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Freedom of the Press - News Gathering

court access public special

Another area addressed by the Court involved press claims that to effectively perform their duties for the public, government must provide special access to proceedings and institutions. However, the Court did not recognize such a general constitutional right of access except in criminal trials. The Court also did not recognize a journalist's privilege to withhold information in protecting news sources. Three cases addressed by the Court in 1972 involved reporters challenging subpoenas to testify before grand juries. In all, reporters claimed the promise of confidentiality was imperative to their information gathering activities. Significantly, the Court ruled in Branzburg v. Hayes (1972) that journalists do not have such privileges beyond ordinary citizens. A public interest in law enforcement prevailed over press rights. In Zurcher v. The Stanford Daily (1978) the Court also upheld police use of search warrants rather than subpoenas against news organizations. As a result, in 1980 Congress passed a law prohibiting newsroom searches by government officials except under special circumstances.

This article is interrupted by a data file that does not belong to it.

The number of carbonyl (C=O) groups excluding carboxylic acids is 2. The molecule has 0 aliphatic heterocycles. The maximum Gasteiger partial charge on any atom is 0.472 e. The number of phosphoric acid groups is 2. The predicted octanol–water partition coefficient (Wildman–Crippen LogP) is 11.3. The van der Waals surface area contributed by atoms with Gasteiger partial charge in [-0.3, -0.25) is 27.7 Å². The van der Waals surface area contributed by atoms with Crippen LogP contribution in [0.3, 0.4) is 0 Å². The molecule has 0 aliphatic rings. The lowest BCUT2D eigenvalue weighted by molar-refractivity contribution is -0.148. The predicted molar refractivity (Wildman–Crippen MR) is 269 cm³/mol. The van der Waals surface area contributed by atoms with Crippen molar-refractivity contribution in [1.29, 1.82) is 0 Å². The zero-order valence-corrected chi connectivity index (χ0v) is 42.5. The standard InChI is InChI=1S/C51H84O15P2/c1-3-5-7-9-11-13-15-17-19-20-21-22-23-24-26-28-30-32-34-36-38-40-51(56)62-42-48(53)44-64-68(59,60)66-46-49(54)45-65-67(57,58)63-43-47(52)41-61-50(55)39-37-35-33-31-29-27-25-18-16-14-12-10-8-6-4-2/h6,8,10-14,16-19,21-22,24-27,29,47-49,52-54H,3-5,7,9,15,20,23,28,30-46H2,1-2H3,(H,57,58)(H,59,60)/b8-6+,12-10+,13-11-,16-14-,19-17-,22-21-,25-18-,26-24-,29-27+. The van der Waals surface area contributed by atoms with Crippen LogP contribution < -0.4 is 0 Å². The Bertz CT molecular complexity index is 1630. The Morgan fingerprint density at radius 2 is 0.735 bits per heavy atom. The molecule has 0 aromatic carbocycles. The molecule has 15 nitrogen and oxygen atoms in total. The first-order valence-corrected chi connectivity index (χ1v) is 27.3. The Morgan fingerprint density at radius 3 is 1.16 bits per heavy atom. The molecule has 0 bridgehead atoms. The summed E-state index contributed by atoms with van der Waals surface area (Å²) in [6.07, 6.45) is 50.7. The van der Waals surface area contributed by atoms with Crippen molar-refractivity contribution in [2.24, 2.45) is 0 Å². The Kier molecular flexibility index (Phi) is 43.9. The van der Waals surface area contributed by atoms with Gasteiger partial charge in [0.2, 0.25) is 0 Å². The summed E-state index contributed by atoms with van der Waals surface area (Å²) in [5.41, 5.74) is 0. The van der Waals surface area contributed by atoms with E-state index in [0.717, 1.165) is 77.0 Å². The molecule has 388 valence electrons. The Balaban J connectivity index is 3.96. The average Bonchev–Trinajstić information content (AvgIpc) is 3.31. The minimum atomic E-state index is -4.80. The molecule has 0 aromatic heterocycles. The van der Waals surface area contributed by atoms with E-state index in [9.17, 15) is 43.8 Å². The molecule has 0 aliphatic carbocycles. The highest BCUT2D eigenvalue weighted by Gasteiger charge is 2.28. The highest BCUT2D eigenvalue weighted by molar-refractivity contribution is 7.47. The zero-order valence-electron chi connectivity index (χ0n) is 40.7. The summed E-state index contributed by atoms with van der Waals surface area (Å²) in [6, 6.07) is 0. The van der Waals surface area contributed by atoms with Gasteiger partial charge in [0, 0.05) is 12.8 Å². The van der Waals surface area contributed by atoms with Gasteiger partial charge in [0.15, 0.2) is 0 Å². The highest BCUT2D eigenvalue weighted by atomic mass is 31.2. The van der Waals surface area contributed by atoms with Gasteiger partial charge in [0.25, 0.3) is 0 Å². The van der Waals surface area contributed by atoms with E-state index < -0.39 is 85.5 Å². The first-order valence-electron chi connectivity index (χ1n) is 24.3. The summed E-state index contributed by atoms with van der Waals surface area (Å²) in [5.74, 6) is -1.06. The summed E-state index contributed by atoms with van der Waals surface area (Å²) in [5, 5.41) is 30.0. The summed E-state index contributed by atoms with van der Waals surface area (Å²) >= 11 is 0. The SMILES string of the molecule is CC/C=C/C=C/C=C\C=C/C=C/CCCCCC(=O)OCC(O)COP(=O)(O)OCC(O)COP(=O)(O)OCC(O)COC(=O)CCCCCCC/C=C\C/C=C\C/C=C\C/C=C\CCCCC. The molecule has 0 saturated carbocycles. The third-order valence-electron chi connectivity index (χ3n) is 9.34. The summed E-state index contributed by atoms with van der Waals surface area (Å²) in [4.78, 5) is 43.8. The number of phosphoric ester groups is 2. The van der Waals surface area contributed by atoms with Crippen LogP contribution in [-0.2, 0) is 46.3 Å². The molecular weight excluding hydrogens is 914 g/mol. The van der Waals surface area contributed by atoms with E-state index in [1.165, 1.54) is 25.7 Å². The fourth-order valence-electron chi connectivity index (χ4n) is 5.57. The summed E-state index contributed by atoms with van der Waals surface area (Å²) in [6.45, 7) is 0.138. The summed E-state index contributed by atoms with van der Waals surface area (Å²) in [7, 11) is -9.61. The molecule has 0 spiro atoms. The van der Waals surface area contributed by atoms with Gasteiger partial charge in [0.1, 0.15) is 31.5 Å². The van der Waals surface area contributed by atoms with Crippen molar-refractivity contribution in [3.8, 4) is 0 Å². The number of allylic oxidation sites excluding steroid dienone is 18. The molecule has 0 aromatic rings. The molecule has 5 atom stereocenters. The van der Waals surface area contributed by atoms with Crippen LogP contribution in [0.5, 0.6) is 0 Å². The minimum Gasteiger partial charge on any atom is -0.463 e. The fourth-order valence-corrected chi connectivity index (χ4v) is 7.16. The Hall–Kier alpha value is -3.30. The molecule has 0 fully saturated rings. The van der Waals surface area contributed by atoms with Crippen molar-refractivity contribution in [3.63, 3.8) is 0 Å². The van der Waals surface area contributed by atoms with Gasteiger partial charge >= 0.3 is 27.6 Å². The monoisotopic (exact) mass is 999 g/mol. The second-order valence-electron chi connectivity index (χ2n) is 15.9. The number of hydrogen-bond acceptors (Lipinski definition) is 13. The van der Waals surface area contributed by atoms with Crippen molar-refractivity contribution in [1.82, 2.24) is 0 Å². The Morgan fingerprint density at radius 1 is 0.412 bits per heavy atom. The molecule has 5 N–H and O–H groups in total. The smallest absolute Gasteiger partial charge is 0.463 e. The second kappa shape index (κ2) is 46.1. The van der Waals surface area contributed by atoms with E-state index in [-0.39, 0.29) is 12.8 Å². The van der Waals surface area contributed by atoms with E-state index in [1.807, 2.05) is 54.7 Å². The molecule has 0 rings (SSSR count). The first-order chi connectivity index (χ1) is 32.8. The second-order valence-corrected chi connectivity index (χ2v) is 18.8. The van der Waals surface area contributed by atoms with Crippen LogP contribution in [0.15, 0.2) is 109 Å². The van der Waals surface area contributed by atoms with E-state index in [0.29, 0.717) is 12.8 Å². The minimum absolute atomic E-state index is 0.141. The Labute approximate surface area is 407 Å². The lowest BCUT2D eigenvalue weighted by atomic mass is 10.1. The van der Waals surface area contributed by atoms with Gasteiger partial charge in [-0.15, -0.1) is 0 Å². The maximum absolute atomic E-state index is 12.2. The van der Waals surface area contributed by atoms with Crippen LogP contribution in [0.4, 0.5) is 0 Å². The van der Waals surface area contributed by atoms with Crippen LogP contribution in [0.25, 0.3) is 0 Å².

Access to public facilities was the topic of two Supreme Court cases in 1974, in Pell v. Procunier and Saxbe v. Washington Post. The Court rejected press claims to a special right of access by upholding rules restricting reporters' access to inmates, like citizens. The finding was further affirmed in the 1978 Houchins v. KQED ruling. The Court essentially held that the First Amendment does not require the government to allow special access not available to the public. Yet, the press does have an important societal role in keeping the public informed. The first issue addressed by the Court in press access to criminal trial proceedings involved protecting a defendant's right to a fair trial. In the 1960s and 1970s, many judges issued "gag orders" forbidding the press to publish certain information. In 1976 Nebraska Press Association v. Stuart the Court overturned a gag order. Some courts responded by closing pretrial hearings to minimize publicity. However, in 1980 in Richmond Newspapers, Inc. v. Virginia the Court ruled that except in rare cases, criminal trials must be open to the press. In 1986 the Court extended the right to pretrial hearings in Press-Enterprise Co. v. Superior Court of California. The entire criminal judicial system was opened to public scrutiny.

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